AVH CERTIFICATION COMMITTEE
There is a unique combination of qualities that characterizes each substance, each remedy, and each object. For example, if we asked you to guess the identity of an object that is cold and hard, you might have difficulty. However, if we described the object as cold, hard, wet, and transparent, you could tell us this is ice. Characteristic symptoms are those qualities that together, individualize both the remedy and the patient.
One of the major differences between allopathic medicine and homeopathy is that the allopath looks at the end stage of disease; pathology. Thus they are concerned with common symptoms and use physical substances to change things at the physical level. Homeopaths recognize that disease is a mistunement of the life force. This mistunement precedes any pathology. This central disturbance is what needs to be cured in the patient.
Characteristic symptoms (not common symptoms) are a reflection of that disturbance; they occur before pathology and are closest to the center. An analogy, which demonstrates the difference between characteristic and common symptoms, is that of a person dressed in costume. If you focus your attention on the features of the costume you will miss the person. The costume can be worn be anyone; it does not reflect the individual person.
To know the individual requires that you look for specific characteristics such as voice, posture, gait, mannerisms, etc. Though our training is to focus on common symptoms, the use of these symptoms in rubric selection and in remedy selection will not lead to cure.
Thus, our primary concern during case taking is to elicit those symptoms that characterize the particular state of the patient. The question that arises in beginning homeopaths is what constitutes characteristic symptoms and how do we identify them. Here are some guidelines:
1. Find out how the disease began and identify causes if possible.
2. Look at changes that reflect a central disturbance rather than pathology; things that affect the whole patient, rather than specific parts.
3. Look for a change in behavior, inappropriate behavior, general modalities, preferences or aversions, intolerances, strange or unusual symptoms, unexpected symptoms, etc.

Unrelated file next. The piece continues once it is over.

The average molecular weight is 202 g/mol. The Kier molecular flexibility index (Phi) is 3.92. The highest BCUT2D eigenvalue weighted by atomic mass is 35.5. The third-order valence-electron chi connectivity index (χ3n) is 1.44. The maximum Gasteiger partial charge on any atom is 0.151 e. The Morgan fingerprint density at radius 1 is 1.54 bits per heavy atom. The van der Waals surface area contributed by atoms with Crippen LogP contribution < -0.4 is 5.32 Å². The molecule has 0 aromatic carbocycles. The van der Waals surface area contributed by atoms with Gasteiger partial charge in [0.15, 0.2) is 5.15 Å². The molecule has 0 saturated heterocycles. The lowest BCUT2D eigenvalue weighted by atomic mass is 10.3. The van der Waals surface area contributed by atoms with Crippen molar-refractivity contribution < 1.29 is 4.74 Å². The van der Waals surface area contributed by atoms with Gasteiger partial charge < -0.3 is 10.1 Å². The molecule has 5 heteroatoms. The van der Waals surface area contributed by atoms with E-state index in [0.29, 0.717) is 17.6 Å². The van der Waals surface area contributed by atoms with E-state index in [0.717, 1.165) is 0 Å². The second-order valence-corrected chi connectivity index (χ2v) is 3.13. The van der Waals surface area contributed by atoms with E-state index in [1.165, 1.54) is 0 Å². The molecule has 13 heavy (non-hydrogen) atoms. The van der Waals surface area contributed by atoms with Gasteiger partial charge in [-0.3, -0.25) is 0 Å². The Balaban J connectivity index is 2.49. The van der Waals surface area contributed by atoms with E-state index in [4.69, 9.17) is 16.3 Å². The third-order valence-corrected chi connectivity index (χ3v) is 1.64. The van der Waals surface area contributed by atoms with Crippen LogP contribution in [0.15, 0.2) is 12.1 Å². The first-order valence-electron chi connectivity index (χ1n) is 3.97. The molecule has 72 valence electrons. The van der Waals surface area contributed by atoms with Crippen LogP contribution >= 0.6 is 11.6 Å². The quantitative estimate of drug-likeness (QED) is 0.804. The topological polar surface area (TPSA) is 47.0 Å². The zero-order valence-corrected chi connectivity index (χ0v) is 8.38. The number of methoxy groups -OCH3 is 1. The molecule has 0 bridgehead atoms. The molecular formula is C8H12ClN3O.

4. Probe into the details of each symptom to find, that which is unique, strange, or peculiar.
Case Example (characteristic symptoms are underlined)
Signalment: 1988 F/S DSH
Chief complaint: Pruritus, sudden onset 12/95. Treated w/ Depo-Medrol inj.
History: Acquired in 1991 and vaccinated yearly until 1993 (no reactions)
Upper resp. infection w/ fever, cough, ocular discharge 10/95;
suppressed with antibiotics
skittish (startles easily) and fearful of the other cats since 10/95
Current symptoms: pruritus of the caudal 1/2 of the body, worse on waking
w/ alopecia, erythema, hot spots, and twitching
the cat is very irritable when pruritic
skittish since suppression of the respiratory symptoms
drools when happy
vomits food immediately after eating - occasional
burps after eating - daily
Rubrics: Generalities, Medicines, abuse of allopathic
Mind, startles easily
Stomach, eructations after eating
Stomach, vomits food immediately
Rx = Nitric acid 200c one dose. Recheck in 3 weeks.
Once you have identified the characteristic symptoms, use them to select the rubrics that are most appropriate to the case. These in turn will guide you to the best remedies. During the remedy selection process, match the characteristics of the patient to those of the remedy. Do not rule out a remedy because a characteristic of the remedy is not present in the patient, but do rule out the remedy if the characteristics of the patient are not found in the remedy. Also, do not choose a remedy on the basis of common symptoms.
Once you have given the remedy, monitor the characteristic symptoms. Note that because they reflect the central disturbance, they will be the last symptoms to resolve. Hering's law applies in this way: pathological symptoms will resolve from the inside out and from the top down. Characteristic symptoms will be extinguished last. If the remedy is not the simillimum, it will not touch the characteristic symptoms. Thus, if the characteristic symptoms are not improving, look for another remedy. The characteristic symptoms will also guide you in knowing when to change remedies. If there is a change in the characteristic symptoms (ie, a change in the central disturbance), then you know
you have a change in state and thus, you must find a new remedy. If the characteristic symptoms remain unchanged and there is evidence of progress in the case but new symptoms have emerged, continue with the same remedy. The key to success in homeopathic practice is learning to discern characteristic symptoms and to focus your attention on them all the way through the case. We hope this has been helpful and welcome your feedback.
1. Kent, James; Lectures on Homeopathic Philosophy. p. 199-214
2. Professional Course notes
3. Organon of the Medical Art by Samuel Hahnemann, Edited by Wenda Brewster
O'Reilly PhD; Paragraphs 3, 7, 82-104.